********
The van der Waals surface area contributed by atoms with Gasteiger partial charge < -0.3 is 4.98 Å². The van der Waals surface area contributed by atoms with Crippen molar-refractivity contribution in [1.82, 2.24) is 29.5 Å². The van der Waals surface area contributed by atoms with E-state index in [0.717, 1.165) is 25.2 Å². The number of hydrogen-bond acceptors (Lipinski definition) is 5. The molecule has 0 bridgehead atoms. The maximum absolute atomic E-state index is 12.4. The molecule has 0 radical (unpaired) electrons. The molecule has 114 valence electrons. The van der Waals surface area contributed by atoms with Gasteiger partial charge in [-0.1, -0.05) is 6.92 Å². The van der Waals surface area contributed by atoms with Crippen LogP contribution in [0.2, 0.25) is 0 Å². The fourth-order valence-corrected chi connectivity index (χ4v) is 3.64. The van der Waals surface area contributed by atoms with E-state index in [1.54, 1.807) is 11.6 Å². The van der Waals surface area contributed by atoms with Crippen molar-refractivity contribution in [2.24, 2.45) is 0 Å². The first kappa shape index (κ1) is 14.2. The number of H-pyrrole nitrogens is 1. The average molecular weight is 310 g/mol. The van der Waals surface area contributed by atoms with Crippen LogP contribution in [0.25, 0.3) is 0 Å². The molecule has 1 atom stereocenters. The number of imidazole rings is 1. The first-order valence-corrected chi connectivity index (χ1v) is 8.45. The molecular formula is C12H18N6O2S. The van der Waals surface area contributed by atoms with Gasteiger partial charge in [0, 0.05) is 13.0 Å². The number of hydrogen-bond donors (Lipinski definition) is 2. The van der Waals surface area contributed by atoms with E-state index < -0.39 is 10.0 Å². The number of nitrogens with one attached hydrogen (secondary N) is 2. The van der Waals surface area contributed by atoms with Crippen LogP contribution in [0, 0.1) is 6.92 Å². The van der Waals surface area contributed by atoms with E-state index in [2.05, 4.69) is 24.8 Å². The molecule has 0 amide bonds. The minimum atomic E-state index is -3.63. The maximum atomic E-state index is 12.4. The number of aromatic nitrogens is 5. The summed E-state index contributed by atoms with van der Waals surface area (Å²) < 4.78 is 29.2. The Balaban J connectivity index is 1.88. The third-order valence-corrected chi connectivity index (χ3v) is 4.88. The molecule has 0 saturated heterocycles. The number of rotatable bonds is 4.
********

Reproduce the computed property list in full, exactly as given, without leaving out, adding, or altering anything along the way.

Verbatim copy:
The van der Waals surface area contributed by atoms with Gasteiger partial charge < -0.3 is 4.98 Å². The van der Waals surface area contributed by atoms with Crippen molar-refractivity contribution in [1.82, 2.24) is 29.5 Å². The van der Waals surface area contributed by atoms with E-state index in [0.717, 1.165) is 25.2 Å². The number of hydrogen-bond acceptors (Lipinski definition) is 5. The molecule has 0 bridgehead atoms. The maximum absolute atomic E-state index is 12.4. The molecule has 0 radical (unpaired) electrons. The molecule has 114 valence electrons. The van der Waals surface area contributed by atoms with Gasteiger partial charge in [-0.1, -0.05) is 6.92 Å². The van der Waals surface area contributed by atoms with Crippen LogP contribution in [0.2, 0.25) is 0 Å². The fourth-order valence-corrected chi connectivity index (χ4v) is 3.64. The van der Waals surface area contributed by atoms with E-state index in [1.54, 1.807) is 11.6 Å². The van der Waals surface area contributed by atoms with Crippen molar-refractivity contribution in [2.24, 2.45) is 0 Å². The first kappa shape index (κ1) is 14.2. The number of H-pyrrole nitrogens is 1. The average molecular weight is 310 g/mol. The van der Waals surface area contributed by atoms with Crippen LogP contribution in [0.25, 0.3) is 0 Å². The molecule has 1 atom stereocenters. The number of imidazole rings is 1. The first-order valence-corrected chi connectivity index (χ1v) is 8.45. The molecular formula is C12H18N6O2S. The van der Waals surface area contributed by atoms with Gasteiger partial charge in [0, 0.05) is 13.0 Å². The number of hydrogen-bond donors (Lipinski definition) is 2. The van der Waals surface area contributed by atoms with E-state index < -0.39 is 10.0 Å². The number of nitrogens with one attached hydrogen (secondary N) is 2. The van der Waals surface area contributed by atoms with Crippen LogP contribution in [0, 0.1) is 6.92 Å². The van der Waals surface area contributed by atoms with E-state index in [2.05, 4.69) is 24.8 Å². The molecule has 0 amide bonds. The minimum atomic E-state index is -3.63. The maximum atomic E-state index is 12.4. The number of aromatic nitrogens is 5. The summed E-state index contributed by atoms with van der Waals surface area (Å²) < 4.78 is 29.2. The Balaban J connectivity index is 1.88. The third-order valence-corrected chi connectivity index (χ3v) is 4.88. The molecule has 0 saturated heterocycles. The number of rotatable bonds is 4.